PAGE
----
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33 U. Tol. L. Rev. 773 (2001-2002)
Are the Indigent Too Poor for Bankruptcy - A Critical Legal Interpretation of the Theory of Fresh Start within a Law and Economics Paradigm

handle is hein.journals/utol33 and id is 785 raw text is: ARTICLE
Otis B. Grant
W HILE campaigning for the United States Presidency, George W Bush urged
Americans to embrace a new era of personal responsibility.' Now that he
is in office we get a chance to see Bush's theme of responsibility manifest into
policy.   The self-proclaimed compassionate conservative2 championed the
Bankruptcy Reform Act of 2001,' in which he asserted that destitutes must take
responsibility for their debts, rather than simply discharging them.4 Although critics
may contend that Bush's compassionate conservativism is merely a cloaked version
of trickle-down economics, Bush s delineation of a moralistic underpinning of
* Assistant Professor of Law, School of Public and Environmental Affairs, Indiana University
South Bend; Director, Institute for the Study of Race, Law and Public Policy, J.D. University of
Connecticut School of Law.   The author gratefully acknowledges Professor Nicholas L.
Georgakopoulos of Indiana University School of Law-Indianapolis for his guidance and support. The
author also gratefully acknowledges Professor Robert Whitman of the University of Connecticut
School of Law for his encouragement and support. The author wishes to thank the editors and staff
of the University of Toledo Law Review, including Jennifer Geyer, for their patience and guidance,
and especially Rosemary Missisian for her invaluable ideas and her contribution to the editing process.
1. In his Presidential inaugural address, Bush proclaimed that America at its best is a place
where personal responsibility is valued and expected. Encouraging responsibility is not a search for
scapegoats; it is a call to conscience. George W Bush, Our Public Interest Depends on Private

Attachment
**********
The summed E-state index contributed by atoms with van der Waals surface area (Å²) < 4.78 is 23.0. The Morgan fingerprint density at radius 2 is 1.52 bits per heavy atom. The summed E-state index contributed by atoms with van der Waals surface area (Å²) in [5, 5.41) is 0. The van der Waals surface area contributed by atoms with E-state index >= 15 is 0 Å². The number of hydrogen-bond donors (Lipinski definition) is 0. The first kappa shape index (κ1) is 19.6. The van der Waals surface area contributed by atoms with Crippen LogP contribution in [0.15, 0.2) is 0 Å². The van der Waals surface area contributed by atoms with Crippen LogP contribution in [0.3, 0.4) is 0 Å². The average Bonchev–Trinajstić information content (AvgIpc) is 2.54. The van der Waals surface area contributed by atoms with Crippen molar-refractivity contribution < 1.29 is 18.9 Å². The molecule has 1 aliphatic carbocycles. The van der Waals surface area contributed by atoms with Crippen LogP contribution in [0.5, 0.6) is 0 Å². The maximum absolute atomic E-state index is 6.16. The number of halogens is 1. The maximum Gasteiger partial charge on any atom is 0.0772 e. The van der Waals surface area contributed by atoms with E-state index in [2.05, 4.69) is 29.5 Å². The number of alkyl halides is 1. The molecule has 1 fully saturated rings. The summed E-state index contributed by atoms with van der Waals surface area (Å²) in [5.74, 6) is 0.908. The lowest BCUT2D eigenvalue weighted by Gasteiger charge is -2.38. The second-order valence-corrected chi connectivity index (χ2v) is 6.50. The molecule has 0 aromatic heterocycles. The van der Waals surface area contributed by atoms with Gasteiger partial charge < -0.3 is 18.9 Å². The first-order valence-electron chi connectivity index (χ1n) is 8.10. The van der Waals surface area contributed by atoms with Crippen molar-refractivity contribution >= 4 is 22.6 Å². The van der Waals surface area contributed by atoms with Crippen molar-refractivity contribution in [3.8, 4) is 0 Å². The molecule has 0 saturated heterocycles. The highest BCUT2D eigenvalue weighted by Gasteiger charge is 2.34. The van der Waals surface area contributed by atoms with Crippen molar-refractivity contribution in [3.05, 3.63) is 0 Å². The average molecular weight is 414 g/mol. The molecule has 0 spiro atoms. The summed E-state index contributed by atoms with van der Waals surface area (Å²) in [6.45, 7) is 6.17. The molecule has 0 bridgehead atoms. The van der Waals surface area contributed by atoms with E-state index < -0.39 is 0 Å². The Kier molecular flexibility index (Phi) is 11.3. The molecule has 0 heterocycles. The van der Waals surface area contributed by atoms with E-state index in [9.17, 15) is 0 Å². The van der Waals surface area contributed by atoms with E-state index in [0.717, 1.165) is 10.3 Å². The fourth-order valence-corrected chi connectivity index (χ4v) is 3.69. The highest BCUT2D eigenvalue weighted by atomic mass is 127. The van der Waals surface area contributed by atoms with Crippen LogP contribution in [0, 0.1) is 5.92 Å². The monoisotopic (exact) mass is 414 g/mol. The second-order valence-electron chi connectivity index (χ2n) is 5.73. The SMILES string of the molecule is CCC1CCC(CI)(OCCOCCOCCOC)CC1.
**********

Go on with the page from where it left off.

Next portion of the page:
Character, Inaugural Address (Jan. 20, 2001), in VrrAL SPEECHES OF THE DAY 8, 227-31 (2001).
2. In his address to the Republican National Convention, Bush described his compassionate
conservatism as putting conservative values and conservative ideas into the thick of the fight for
justice and opportunity. George W Bush, Compassionate Conservatism, Address Before the
Republican National Convention, in VrrAL SPEECHES OF THE DAY 22, 642-46 (2000).
3. The legislation for the Bankruptcy Reform Act of 2001 was passed by both Houses of
Congress albeit in different versions. Both S.B. 220 and H.R. 333 contain structures that will change
bankruptcy practice by imposing more burdens on debtors. See H.R. 333, 107th Cong. (200 1); S. 220,
107th Cong. (2001).
4. The goal of the Bankruptcy Reform Act is to subject more debtors to repayment
requirements. For example, debtors will not be able to keep personal property bought during the one
year prepetition. Nor will the debtor be able to keep automobiles acquired within three years
prepetition (five years if the House version becomes law). In addition, any surviving ability to cram
down an undersecured creditor's claim, orstrip down lien, is limited by valuing a consumer's collateral
at its higher amount.

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